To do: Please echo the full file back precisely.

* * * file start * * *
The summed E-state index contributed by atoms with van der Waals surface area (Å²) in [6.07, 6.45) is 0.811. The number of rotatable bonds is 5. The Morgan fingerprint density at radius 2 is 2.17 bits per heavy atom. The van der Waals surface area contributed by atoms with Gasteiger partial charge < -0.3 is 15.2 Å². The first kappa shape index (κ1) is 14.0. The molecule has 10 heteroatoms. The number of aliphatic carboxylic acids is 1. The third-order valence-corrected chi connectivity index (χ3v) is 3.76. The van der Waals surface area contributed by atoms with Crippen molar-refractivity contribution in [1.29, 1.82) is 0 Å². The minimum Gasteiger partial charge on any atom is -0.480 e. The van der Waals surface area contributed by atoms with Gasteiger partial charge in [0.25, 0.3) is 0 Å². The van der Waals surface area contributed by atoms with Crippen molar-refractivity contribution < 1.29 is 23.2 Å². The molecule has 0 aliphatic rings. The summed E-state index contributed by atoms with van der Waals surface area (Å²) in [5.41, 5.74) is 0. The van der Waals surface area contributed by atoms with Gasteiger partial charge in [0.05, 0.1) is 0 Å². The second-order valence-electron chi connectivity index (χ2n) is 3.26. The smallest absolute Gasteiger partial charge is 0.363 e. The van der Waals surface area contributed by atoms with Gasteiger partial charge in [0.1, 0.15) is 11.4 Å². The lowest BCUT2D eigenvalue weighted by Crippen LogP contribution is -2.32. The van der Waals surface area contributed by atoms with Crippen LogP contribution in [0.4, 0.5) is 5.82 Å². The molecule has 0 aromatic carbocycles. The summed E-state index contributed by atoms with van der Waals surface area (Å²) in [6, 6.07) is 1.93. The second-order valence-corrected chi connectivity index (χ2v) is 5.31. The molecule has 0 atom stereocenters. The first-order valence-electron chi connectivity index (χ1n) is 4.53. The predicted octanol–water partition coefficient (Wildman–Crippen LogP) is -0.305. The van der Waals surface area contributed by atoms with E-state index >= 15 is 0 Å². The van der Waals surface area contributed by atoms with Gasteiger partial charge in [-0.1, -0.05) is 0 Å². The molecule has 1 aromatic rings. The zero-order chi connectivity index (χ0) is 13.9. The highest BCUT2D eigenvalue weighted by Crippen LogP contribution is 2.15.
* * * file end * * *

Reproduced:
The summed E-state index contributed by atoms with van der Waals surface area (Å²) in [6.07, 6.45) is 0.811. The number of rotatable bonds is 5. The Morgan fingerprint density at radius 2 is 2.17 bits per heavy atom. The van der Waals surface area contributed by atoms with Gasteiger partial charge < -0.3 is 15.2 Å². The first kappa shape index (κ1) is 14.0. The molecule has 10 heteroatoms. The number of aliphatic carboxylic acids is 1. The third-order valence-corrected chi connectivity index (χ3v) is 3.76. The van der Waals surface area contributed by atoms with Crippen molar-refractivity contribution in [1.29, 1.82) is 0 Å². The minimum Gasteiger partial charge on any atom is -0.480 e. The van der Waals surface area contributed by atoms with Gasteiger partial charge in [0.25, 0.3) is 0 Å². The van der Waals surface area contributed by atoms with Crippen molar-refractivity contribution < 1.29 is 23.2 Å². The molecule has 0 aliphatic rings. The summed E-state index contributed by atoms with van der Waals surface area (Å²) in [5.41, 5.74) is 0. The van der Waals surface area contributed by atoms with Gasteiger partial charge in [0.05, 0.1) is 0 Å². The second-order valence-electron chi connectivity index (χ2n) is 3.26. The smallest absolute Gasteiger partial charge is 0.363 e. The van der Waals surface area contributed by atoms with Gasteiger partial charge in [0.1, 0.15) is 11.4 Å². The lowest BCUT2D eigenvalue weighted by Crippen LogP contribution is -2.32. The van der Waals surface area contributed by atoms with Crippen LogP contribution in [0.4, 0.5) is 5.82 Å². The molecule has 0 aromatic carbocycles. The summed E-state index contributed by atoms with van der Waals surface area (Å²) in [6, 6.07) is 1.93. The second-order valence-corrected chi connectivity index (χ2v) is 5.31. The molecule has 0 atom stereocenters. The first-order valence-electron chi connectivity index (χ1n) is 4.53. The predicted octanol–water partition coefficient (Wildman–Crippen LogP) is -0.305. The van der Waals surface area contributed by atoms with E-state index >= 15 is 0 Å². The van der Waals surface area contributed by atoms with Gasteiger partial charge in [-0.1, -0.05) is 0 Å². The molecule has 1 aromatic rings. The zero-order chi connectivity index (χ0) is 13.9. The highest BCUT2D eigenvalue weighted by Crippen LogP contribution is 2.15.